[Show abstract][Hide abstract] ABSTRACT: To evaluate the specific effects of balance and gait exercises among frail elderly individuals.
A randomized three-group parallel controlled study.
Geriatric health services facility in Japan.
Thirty-four frail elderly subjects attending the care facility were randomized into a control group, an exercise group with emphasis on balance or an exercise group with emphasis on gait re-education. Interventions: The two exercise groups received balance or gait exercise for 40 minutes, 2-3 times weekly, for 12 weeks.
One Leg Standing Test, Functional Reach Test, Manual Perturbation Test, Functional Balance Scale, Performance-Oriented Mobility Assessment, Timed 'Up and Go' Test and Stair Climbing/Descending Test. These assessments were performed before and after 12-week intervention.
Comparison of the performance before and after intervention demonstrated significant improvement in One Leg Standing Test, Functional Reach Test and Functional Balance Scale in the balance exercise group, and Functional Balance Scale, Timed 'Up and Go' Test and Stair Descending Test showed improvement in the gait exercise group. All test items showed no significant differences in the control groups. Among the three groups, the balance exercise group showed more significant improvement in Functional Balance Scale, and the gait exercise group showed more significant improvement in Performance-Oriented Mobility Assessment than the control group. The balance exercise group showed greater improvement in performance in Functional Reach Test than the gait exercise group.
Balance exercises led to improvements in static balance function, and gait exercises resulted in improvements to dynamic balance and gait functions in the very frail elderly.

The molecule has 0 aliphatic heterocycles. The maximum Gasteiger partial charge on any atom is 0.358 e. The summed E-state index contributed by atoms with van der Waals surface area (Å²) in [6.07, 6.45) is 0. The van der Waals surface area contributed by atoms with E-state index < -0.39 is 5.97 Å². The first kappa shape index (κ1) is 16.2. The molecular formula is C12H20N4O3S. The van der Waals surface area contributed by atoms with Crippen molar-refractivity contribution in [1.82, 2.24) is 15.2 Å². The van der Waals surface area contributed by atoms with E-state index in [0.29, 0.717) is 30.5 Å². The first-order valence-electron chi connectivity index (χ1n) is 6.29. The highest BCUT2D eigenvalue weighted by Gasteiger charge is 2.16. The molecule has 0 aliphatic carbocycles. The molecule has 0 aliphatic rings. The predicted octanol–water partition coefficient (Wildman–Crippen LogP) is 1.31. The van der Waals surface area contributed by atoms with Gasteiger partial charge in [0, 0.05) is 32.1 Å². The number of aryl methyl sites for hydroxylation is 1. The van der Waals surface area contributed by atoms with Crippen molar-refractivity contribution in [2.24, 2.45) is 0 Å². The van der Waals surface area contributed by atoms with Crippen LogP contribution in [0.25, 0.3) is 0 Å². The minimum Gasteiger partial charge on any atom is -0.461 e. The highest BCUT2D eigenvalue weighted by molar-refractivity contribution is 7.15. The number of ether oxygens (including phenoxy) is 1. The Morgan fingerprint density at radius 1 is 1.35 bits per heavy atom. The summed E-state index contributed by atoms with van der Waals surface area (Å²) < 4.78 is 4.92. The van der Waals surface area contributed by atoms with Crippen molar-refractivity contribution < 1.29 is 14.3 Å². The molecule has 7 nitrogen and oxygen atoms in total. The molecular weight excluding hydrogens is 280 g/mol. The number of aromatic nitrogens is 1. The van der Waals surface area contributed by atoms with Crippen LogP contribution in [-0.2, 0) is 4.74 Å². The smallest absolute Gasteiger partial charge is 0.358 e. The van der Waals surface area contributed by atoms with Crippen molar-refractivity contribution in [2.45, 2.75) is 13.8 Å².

No preview · Article · Sep 2003 · Clinical Rehabilitation
[Show abstract][Hide abstract] ABSTRACT: The purpose of this study was to examine the relationship between outdoor-activity areas and physical functions such as muscle strength, postural balance, gait function, and to identify the physical functions related to accomplishment of outdoor activity in elderly persons utilizing outpatient rehabilitation facilities. Furthermore, we investigated the relationship among physical, social and intellectual activities and physical functions. The subjects were 265 elderly persons (average age: 80.3 +/- 7.0). They were classified into the indoor-activity group, neighborhood outdoor-activity group and long-distance outdoor-activity group, and functional differences among the three groups were examined. The Barthel index, one-leg standing time, timed up-and-go test and performance-oriented mobility assessment were significantly different among the three groups. These results suggested that physical functions have a close relationship with extension of the activity area. Based on 95% confidence intervals, elderly subjects with more than 95 points on the Barthel index seemed able to do neighborhood outdoor activities. Those who can finish timed up-and-go test in less than 18 seconds, and obtain 26 points in performance-oriented mobility assessment may be able to do long-distance outdoor-activities using a bus. Furthermore, it was found that physical function was largely affected by physical activity such as exercise habituation and house keeping. In conclusion the difference of the activity area as well as extended activities of ADL influenced the physical function, which was critical to prevent functional decline in elderly persons.
No preview · Article · Apr 2002 · Nippon Ronen Igakkai Zasshi Japanese Journal of Geriatrics